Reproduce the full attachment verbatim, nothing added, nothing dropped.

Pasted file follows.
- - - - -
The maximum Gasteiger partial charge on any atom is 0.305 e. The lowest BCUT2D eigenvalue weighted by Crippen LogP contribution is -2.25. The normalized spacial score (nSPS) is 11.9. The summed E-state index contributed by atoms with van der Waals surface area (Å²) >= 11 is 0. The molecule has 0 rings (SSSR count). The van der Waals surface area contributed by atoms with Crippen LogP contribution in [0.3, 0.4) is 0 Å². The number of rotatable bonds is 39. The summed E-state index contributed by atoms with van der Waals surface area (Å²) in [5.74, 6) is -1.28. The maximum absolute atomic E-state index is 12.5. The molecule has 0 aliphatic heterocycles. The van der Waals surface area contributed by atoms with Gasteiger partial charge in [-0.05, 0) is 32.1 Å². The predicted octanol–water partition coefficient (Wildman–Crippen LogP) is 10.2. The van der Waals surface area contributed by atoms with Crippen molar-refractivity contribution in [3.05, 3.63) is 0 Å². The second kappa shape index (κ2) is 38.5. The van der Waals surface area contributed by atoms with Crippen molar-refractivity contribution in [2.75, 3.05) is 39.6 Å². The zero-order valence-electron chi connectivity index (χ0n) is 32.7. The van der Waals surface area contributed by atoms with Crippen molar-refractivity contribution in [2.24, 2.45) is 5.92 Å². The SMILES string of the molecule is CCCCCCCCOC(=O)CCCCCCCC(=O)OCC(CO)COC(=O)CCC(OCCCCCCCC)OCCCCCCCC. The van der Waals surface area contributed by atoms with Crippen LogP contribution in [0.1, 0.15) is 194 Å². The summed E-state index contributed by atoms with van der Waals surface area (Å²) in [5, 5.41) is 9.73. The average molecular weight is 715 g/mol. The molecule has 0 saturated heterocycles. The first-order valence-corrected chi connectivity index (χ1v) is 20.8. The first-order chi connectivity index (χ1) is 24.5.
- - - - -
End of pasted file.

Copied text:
The maximum Gasteiger partial charge on any atom is 0.305 e. The lowest BCUT2D eigenvalue weighted by Crippen LogP contribution is -2.25. The normalized spacial score (nSPS) is 11.9. The summed E-state index contributed by atoms with van der Waals surface area (Å²) >= 11 is 0. The molecule has 0 rings (SSSR count). The van der Waals surface area contributed by atoms with Crippen LogP contribution in [0.3, 0.4) is 0 Å². The number of rotatable bonds is 39. The summed E-state index contributed by atoms with van der Waals surface area (Å²) in [5.74, 6) is -1.28. The maximum absolute atomic E-state index is 12.5. The molecule has 0 aliphatic heterocycles. The van der Waals surface area contributed by atoms with Gasteiger partial charge in [-0.05, 0) is 32.1 Å². The predicted octanol–water partition coefficient (Wildman–Crippen LogP) is 10.2. The van der Waals surface area contributed by atoms with Crippen molar-refractivity contribution in [3.05, 3.63) is 0 Å². The second kappa shape index (κ2) is 38.5. The van der Waals surface area contributed by atoms with Crippen molar-refractivity contribution in [2.75, 3.05) is 39.6 Å². The zero-order valence-electron chi connectivity index (χ0n) is 32.7. The van der Waals surface area contributed by atoms with Crippen molar-refractivity contribution in [2.24, 2.45) is 5.92 Å². The SMILES string of the molecule is CCCCCCCCOC(=O)CCCCCCCC(=O)OCC(CO)COC(=O)CCC(OCCCCCCCC)OCCCCCCCC. The van der Waals surface area contributed by atoms with Crippen LogP contribution in [0.1, 0.15) is 194 Å². The summed E-state index contributed by atoms with van der Waals surface area (Å²) in [5, 5.41) is 9.73. The average molecular weight is 715 g/mol. The molecule has 0 saturated heterocycles. The first-order valence-corrected chi connectivity index (χ1v) is 20.8. The first-order chi connectivity index (χ1) is 24.5.